Articles, of 3-4 pages in length, will be reviewed within two weeks of submission, with accepted papers published online within one week. Dr Simon Gibbons from the School of Pharmacy, University of London, who is the Editor-in-Chief, will be supported by a panel of Subject Editors and an extensive Editorial Board of internationally renowned experts in natural product science. Dr. Gibbons said “There was a clear need for a quality journal for short communications in this field, which will be satisfied through the launch of this exciting new publication.” Both he and the PSE are happy to have Elsevier as their publishing partner for this endeavor, and are looking forward to a successful publishing relationship.
Dr. James Milne, Publisher for organic and inorganic chemistry at Elsevier, added ”I was delighted to extend the collaboration between the PSE and Elsevier. The society’s 50th Anniversary Symposium (http://www.pse50.com) is being organized by Elsevier, in Cambridge, UK this April, and Elsevier also publishes the leading international journal Phytochemistry, an official journal of both the PSE and the PSNA (Phytochemical Society of North America). The working relationship between the PSE and Elsevier is both established and highly effective, providing a mutually beneficial platform on which to develop this important new publication for the natural product scientific community.”
Kate Alzapiedi | alfa
Hunting pathogens at full force
22.03.2017 | Helmholtz-Zentrum für Infektionsforschung
A 155 carat diamond with 92 mm diameter
22.03.2017 | Universität Augsburg
Astronomers from Bonn and Tautenburg in Thuringia (Germany) used the 100-m radio telescope at Effelsberg to observe several galaxy clusters. At the edges of these large accumulations of dark matter, stellar systems (galaxies), hot gas, and charged particles, they found magnetic fields that are exceptionally ordered over distances of many million light years. This makes them the most extended magnetic fields in the universe known so far.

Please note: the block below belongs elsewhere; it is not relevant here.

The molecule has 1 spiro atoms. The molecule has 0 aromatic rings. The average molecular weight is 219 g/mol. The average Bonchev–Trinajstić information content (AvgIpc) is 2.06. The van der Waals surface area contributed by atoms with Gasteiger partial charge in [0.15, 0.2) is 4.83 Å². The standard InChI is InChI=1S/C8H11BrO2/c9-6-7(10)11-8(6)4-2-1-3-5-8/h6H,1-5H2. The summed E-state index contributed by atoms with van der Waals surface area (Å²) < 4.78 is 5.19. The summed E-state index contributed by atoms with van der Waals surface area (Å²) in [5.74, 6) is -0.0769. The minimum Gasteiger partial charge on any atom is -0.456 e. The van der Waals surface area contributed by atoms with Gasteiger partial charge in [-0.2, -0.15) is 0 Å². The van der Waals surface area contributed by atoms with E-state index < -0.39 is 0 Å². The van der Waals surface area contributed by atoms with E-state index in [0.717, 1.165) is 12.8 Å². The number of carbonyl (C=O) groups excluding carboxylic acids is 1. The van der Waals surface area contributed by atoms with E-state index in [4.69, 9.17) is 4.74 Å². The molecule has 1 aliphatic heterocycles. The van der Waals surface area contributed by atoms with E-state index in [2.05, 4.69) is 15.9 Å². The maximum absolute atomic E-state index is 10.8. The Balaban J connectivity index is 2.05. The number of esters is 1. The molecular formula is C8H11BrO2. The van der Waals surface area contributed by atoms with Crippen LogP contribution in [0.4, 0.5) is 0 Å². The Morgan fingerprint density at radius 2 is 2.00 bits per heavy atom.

The results will be published on March 22 in the journal „Astronomy & Astrophysics“.
Galaxy clusters are the largest gravitationally bound structures in the universe. With a typical extent of about 10 million light years, i.e. 100 times the...
Researchers at the Goethe University Frankfurt, together with partners from the University of Tübingen in Germany and Queen Mary University as well as Francis Crick Institute from London (UK) have developed a novel technology to decipher the secret ubiquitin code.
Ubiquitin is a small protein that can be linked to other cellular proteins, thereby controlling and modulating their functions. The attachment occurs in many...
In the eternal search for next generation high-efficiency solar cells and LEDs, scientists at Los Alamos National Laboratory and their partners are creating...
Silicon nanosheets are thin, two-dimensional layers with exceptional optoelectronic properties very similar to those of graphene. Albeit, the nanosheets are less stable. Now researchers at the Technical University of Munich (TUM) have, for the first time ever, produced a composite material combining silicon nanosheets and a polymer that is both UV-resistant and easy to process. This brings the scientists a significant step closer to industrial applications like flexible displays and photosensors.
Silicon nanosheets are thin, two-dimensional layers with exceptional optoelectronic properties very similar to those of graphene. Albeit, the nanosheets are...
Enzymes behave differently in a test tube compared with the molecular scrum of a living cell. Chemists from the University of Basel have now been able to simulate these confined natural conditions in artificial vesicles for the first time. As reported in the academic journal Small, the results are offering better insight into the development of nanoreactors and artificial organelles.
Enzymes behave differently in a test tube compared with the molecular scrum of a living cell. Chemists from the University of Basel have now been able to...
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22.03.2017 | Materials Sciences